Principal guest conductor of the Philharmonia Orchestra, Jakub Hrůša continued his productive association with it - opening with a major piece by arguably the leading post-war Czech composer who nonetheless remains virtually unknown outside of his native country.
The career of Miloslav Kabeláč (1908-79) was one of constant antagonism with the Czech state, whether during Nazi domination or the subsequent era of communist hegemony. His posthumous reputation has increased slowly, but a recent set of his eight Symphonies amply confirms an individual mindset which never tackled this genre the same way twice. Hardly less symphonic in its intent, The Mystery of Time (1957) has long been circulated through a typically authoritative recording from Karel Ančerl and today remains his best-known work.
Cast as a passacaglia lasting some twenty minutes, the piece unfolds with unswerving conviction from speculative beginnings, through passages (or rather variations) of increasing activity and impulsiveness, to a powerful climax galvanised by the rhythmic undertow of bass drum and un-snared side drums – at the apex of which the music subsides inevitably back towards the sombre rumination from which it emerged. Inevitability was certainly the watchword for this performance, Hrůša securing a committed response. The audience responded enthusiastically, doubtless surprised so unfamiliar a work should have proved so gripping on first acquaintance.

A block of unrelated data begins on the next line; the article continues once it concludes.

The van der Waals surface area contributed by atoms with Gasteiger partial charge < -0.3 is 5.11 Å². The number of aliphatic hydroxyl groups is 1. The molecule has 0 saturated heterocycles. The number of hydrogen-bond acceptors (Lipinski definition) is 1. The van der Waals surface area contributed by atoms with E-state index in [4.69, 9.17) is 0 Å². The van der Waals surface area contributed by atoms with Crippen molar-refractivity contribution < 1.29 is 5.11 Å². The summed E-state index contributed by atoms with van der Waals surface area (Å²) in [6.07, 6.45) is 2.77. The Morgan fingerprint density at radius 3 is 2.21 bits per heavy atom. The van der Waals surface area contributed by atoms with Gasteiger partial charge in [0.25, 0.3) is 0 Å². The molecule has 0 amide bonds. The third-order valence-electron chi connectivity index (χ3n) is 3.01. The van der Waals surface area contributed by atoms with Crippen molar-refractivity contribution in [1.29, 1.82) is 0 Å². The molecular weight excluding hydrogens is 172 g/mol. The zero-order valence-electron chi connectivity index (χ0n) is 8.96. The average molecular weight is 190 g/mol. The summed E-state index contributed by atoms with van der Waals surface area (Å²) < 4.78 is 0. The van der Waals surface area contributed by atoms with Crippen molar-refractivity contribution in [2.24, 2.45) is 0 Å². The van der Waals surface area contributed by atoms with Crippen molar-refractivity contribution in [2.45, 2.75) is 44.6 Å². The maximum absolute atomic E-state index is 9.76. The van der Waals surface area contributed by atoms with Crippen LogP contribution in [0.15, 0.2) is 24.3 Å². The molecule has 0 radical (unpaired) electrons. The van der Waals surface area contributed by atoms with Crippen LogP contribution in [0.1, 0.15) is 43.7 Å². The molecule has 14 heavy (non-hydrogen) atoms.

If the remainder of this concert consisted of lighter fare, it in no way reflected on the quality – or lack thereof – of the music in question. It is a measure of Shostakovich’s stature that so accessible a piece as his Second Piano Concerto (also 1957) should be so wholly characteristic. In the hands of Simon Trpčeski , the initial Allegro proved weightier and more ambivalent than is often the case, though there was no lack of deftness here or in the effervescent Finale – with the central Andante yielding a poise and limpidity which was never less than affecting. Trpčeski and Hrůša dovetailed responses with relish – the former continuing the collaborative mood alongside leader Zsolt-Tihamér Visontay and cellist Timothy Walden in the Scherzo from Shostakovich’s Second Piano Trio which served as an unexpected but engaging encore.
Encore status is usually meted out to Dvořák’s Slavonic Dances when heard in concert, but Hrůša has decided differently this season and here devoted the second half to the First Set (1878). Whether or not these amount to an integrated or cohesive sequence, their melodic appeal or expressive contrasts are never in doubt and Hrůša drew playing of suavity and finesse, not to mention effervescence, from these musicians. A highlight was the Sixth Dance with its burnished Mahlerian tone-colours. Hrůša is to return with the Second (and more innovative) Set on February 17, with comparable pleasures all but guaranteed.